Gas Import Jetty & Pipeline Discussion

effects on greenhouse gas emissions, Ramsar

effects on greenhouse gas emissions, Ramsar

effects on greenhouse gas emissions, Ramsar

Starter

thank you for providing the opportunity for public input. 

I am very concerned about the following: 

Firstly, can AGL guarantee there will be no damage to the Ramsar-listed wetlands of Westernport Bay? Given that Victoria is already a net exporter of gas, I struggle to comprehend the logic of another gas proposal, particularly one that could involve precious wetland destruction. 

Secondly, Australia is committed under the Paris Agreement to reducing greenhouse gas emissions with an aim of keeping global warming within 2 degrees (ideally 1.5). Given Australia's commitments, and following the IPCC report of 2018 which made abundantly clear the urgent need to transition away from fossil fuels within the next decade if we are to have a hope of achieving the Paris objective, could you please explain how establishing how a gas import terminal (which would significantly increase Victoria's consumption of gas), is consistent with Paris? What efforts has AGL made to produce alternative plans that prioritise renewable energy infrastructure? 
Thanks very much. 

8 REPLIES 8

Re: effects on greenhouse gas emissions, Ramsar

AGL Employee

Thank you for engaging with us.

 

To even consider this project, we must plan for any possible failures (the worst-case scenarios) assuming they could happen no matter how unlikely. As our Chairman stated at the 2018 AGM ‘Until this company and all companies can get to a position where they have zero incidents in environmental safety or whatever they're not doing a good enough job.‘

 

We are aware there is significant community concern around the potential impact our project will have on the RAMSAR listed wetland and acknowledge these are of environmental significance. Western Port is an important environmental asset that requires care.

 

AGL is Australia’s largest corporate emitter of greenhouse gas emissions. At the same time, AGL has Australia’s largest privately-owned and operated portfolio of large-scale renewable energy assets.

 

Over 80 per cent of electricity produced in Australia is sourced from the combustion of fossil fuels. To achieve the Paris Agreements’ ‘two degrees’ outcome (or the more ideal and concerted effort of 1.5 degrees above preindustrial levels), AGL need to decarbonise our fleet and build on our existing renewable technology. This is likely to take several decades given the sheer scale of replacing the existing generation fleet with low-emissions substitute technology such as solar and windfarms.

 

Renewables are the future of energy and AGL is committed to getting out of coal from 2022. As we move out of coal, gas will be used to maintain the lowest cost for energy possible and ensure efficient, reliable power generation. A technological issue we have with renewables is the difficulty of energy storage, as we develop technology to solve this (which we expect to soon), we do need to ensure supply to our customers.

 

When renewables are unavailable, gas can be turned on. Unfortunately, given the sheer scale of replacing the existing generation fleet with low-emissions substitute technology such as solar and windfarms this process may take several decades.

 

Replacing coal with gas helps to reduce our greenhouse gas emissions. As an example, mix of renewable and gas technologies can replace AGL’s Liddell coal plant when it closes, reducing greenhouse gas emissions by 7.5 million tonnes of CO2 equivalent per annum.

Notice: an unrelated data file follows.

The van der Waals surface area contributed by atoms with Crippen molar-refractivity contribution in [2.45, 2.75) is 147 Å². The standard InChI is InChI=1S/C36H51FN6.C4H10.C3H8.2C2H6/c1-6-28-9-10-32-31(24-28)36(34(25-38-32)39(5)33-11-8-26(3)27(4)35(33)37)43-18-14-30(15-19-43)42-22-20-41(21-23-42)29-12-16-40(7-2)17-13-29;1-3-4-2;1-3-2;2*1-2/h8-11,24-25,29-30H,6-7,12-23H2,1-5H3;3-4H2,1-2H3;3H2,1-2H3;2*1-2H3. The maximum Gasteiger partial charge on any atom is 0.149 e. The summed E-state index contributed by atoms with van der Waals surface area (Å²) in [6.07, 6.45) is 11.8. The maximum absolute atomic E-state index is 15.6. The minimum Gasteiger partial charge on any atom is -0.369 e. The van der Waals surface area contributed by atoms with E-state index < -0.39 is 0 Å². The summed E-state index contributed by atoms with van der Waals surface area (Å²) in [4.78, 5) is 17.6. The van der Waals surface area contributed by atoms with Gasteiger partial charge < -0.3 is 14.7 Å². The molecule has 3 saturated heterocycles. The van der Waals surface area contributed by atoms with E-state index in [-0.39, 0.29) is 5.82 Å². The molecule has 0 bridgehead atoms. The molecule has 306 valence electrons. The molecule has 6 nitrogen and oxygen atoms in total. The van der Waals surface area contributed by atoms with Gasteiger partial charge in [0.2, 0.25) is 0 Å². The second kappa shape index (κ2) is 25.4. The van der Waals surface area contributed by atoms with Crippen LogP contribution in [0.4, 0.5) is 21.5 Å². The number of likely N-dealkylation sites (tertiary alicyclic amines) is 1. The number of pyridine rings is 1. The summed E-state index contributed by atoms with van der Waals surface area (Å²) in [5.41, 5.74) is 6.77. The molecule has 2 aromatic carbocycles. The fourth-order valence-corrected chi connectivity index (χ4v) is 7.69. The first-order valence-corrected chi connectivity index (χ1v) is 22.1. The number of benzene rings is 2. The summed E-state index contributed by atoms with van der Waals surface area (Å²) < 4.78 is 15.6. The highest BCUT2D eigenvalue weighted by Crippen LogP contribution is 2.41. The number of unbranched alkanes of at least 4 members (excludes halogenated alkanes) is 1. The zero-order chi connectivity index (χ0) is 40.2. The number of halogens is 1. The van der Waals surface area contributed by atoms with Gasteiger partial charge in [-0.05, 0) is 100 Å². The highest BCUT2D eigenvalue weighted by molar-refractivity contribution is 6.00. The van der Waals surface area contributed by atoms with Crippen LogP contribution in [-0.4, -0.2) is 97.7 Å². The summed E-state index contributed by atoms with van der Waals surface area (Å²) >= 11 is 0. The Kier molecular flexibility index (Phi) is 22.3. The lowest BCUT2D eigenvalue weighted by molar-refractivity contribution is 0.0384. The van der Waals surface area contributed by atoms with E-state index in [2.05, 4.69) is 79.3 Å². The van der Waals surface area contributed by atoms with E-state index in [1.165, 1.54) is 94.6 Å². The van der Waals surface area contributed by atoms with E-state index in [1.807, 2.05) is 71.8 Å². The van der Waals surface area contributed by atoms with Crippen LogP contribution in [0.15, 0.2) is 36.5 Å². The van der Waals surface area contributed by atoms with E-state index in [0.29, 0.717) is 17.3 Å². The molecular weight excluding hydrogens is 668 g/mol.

Re: effects on greenhouse gas emissions, Ramsar

Starter

Some of the "facts" in your reply, Lachlan, are not accurate. Australia needs to decarbonise urgently and rapidly and gas is not the way.  It's "less worse" than coal, but certainly not a "clean" alternative. I would like to make two points:

1. Re your statement that: "Replacing coal with gas helps to reduce our greenhouse gas emissions. As an example, mix of renewable and gas technologies can replace AGL’s Liddell coal plant when it closes, reducing greenhouse gas emissions by 7.5 million tonnes of CO2 equivalent per annum." It's true that gas emissions for generating electricity are about 50-60% of coal, however they are still carbon emissions. Gas generation of electricity will divert investment in, and the implementation of, renewable energy technology and storage.  The adoption of gas-generated electricity will critically delay Australia's shift to net carbon zero emissions. We don't need it.

2. More seriously, your statement omits discussion of the extraction processes. Increased gas extraction is pushing emissions up, not down, due to its increase of fugitive and stationary energy emissions. Fugitive emissions are mostly methane which is a much more potent greenhouse gas than CO2, with a co2-equivalent of around 34 times. On page 3 of the (Australian Government Department of Environment and Energy) Quarterly Update of Australia’s National Greenhouse Gas Inventory: June 2018 (the one released on Grand Final eve) it states: "National emissions levels for the June quarter 2018 increased 1.3 per cent relative to the previous quarter on a seasonally adjusted and weather normalised basis. Emissions for the year to June 2018 increased 0.6 per cent or 3.4 Mt CO2-e. This increase was mainly driven by LNG production for export, with volumes increasing 18.4 per cent."  

Further, on page 6 it states: "Increases in stationary energy emissions reflect strong growth in production over the year in mining and manufacturing including, in particular, increases in LNG exports (up 18.4 per cent), steel production (up 6.8 per cent) and aluminium production (up 3.0 per cent). Growth in LNG also strongly impacted fugitive emissions due to flaring and the venting of methane and carbon dioxide and the steel production increase also impacted industrial process emissions."

This report demonstrates very clearly that gas extraction and production increases emission levels in a time when we desperately need to be reducing them.

 

 

Re: effects on greenhouse gas emissions, Ramsar

Sparky